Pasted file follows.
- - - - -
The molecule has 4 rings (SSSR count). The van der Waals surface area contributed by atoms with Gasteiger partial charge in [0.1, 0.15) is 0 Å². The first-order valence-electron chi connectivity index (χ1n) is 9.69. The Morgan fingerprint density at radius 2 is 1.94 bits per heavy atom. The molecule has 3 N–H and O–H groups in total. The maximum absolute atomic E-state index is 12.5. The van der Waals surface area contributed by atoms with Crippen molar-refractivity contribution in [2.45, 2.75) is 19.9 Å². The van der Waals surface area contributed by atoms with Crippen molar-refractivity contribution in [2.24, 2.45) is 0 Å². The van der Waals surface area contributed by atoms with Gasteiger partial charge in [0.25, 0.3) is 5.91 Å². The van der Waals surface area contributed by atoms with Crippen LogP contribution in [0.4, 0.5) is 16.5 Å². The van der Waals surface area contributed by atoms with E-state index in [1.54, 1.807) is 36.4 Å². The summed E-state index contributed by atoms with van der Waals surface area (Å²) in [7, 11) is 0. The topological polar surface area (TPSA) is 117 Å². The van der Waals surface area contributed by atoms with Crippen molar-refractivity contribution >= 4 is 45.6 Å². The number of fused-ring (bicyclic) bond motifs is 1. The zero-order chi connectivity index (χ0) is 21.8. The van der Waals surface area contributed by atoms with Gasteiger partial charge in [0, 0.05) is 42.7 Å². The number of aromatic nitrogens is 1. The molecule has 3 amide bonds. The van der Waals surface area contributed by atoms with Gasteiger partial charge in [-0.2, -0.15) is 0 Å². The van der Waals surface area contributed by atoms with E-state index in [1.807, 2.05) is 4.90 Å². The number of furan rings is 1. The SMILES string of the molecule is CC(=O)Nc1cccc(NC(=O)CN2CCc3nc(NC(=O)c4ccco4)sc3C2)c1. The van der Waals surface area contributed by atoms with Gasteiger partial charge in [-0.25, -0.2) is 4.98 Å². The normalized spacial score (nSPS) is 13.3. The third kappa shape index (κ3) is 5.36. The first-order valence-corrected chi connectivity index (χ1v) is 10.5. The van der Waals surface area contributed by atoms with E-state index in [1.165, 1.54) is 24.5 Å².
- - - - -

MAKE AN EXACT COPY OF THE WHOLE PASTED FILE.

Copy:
The molecule has 4 rings (SSSR count). The van der Waals surface area contributed by atoms with Gasteiger partial charge in [0.1, 0.15) is 0 Å². The first-order valence-electron chi connectivity index (χ1n) is 9.69. The Morgan fingerprint density at radius 2 is 1.94 bits per heavy atom. The molecule has 3 N–H and O–H groups in total. The maximum absolute atomic E-state index is 12.5. The van der Waals surface area contributed by atoms with Crippen molar-refractivity contribution in [2.45, 2.75) is 19.9 Å². The van der Waals surface area contributed by atoms with Crippen molar-refractivity contribution in [2.24, 2.45) is 0 Å². The van der Waals surface area contributed by atoms with Gasteiger partial charge in [0.25, 0.3) is 5.91 Å². The van der Waals surface area contributed by atoms with Crippen LogP contribution in [0.4, 0.5) is 16.5 Å². The van der Waals surface area contributed by atoms with E-state index in [1.54, 1.807) is 36.4 Å². The summed E-state index contributed by atoms with van der Waals surface area (Å²) in [7, 11) is 0. The topological polar surface area (TPSA) is 117 Å². The van der Waals surface area contributed by atoms with Crippen molar-refractivity contribution >= 4 is 45.6 Å². The number of fused-ring (bicyclic) bond motifs is 1. The zero-order chi connectivity index (χ0) is 21.8. The van der Waals surface area contributed by atoms with Gasteiger partial charge in [0, 0.05) is 42.7 Å². The number of aromatic nitrogens is 1. The molecule has 3 amide bonds. The van der Waals surface area contributed by atoms with Gasteiger partial charge in [-0.2, -0.15) is 0 Å². The van der Waals surface area contributed by atoms with E-state index in [1.807, 2.05) is 4.90 Å². The number of furan rings is 1. The SMILES string of the molecule is CC(=O)Nc1cccc(NC(=O)CN2CCc3nc(NC(=O)c4ccco4)sc3C2)c1. The van der Waals surface area contributed by atoms with Gasteiger partial charge in [-0.25, -0.2) is 4.98 Å². The normalized spacial score (nSPS) is 13.3. The third kappa shape index (κ3) is 5.36. The first-order valence-corrected chi connectivity index (χ1v) is 10.5. The van der Waals surface area contributed by atoms with E-state index in [1.165, 1.54) is 24.5 Å².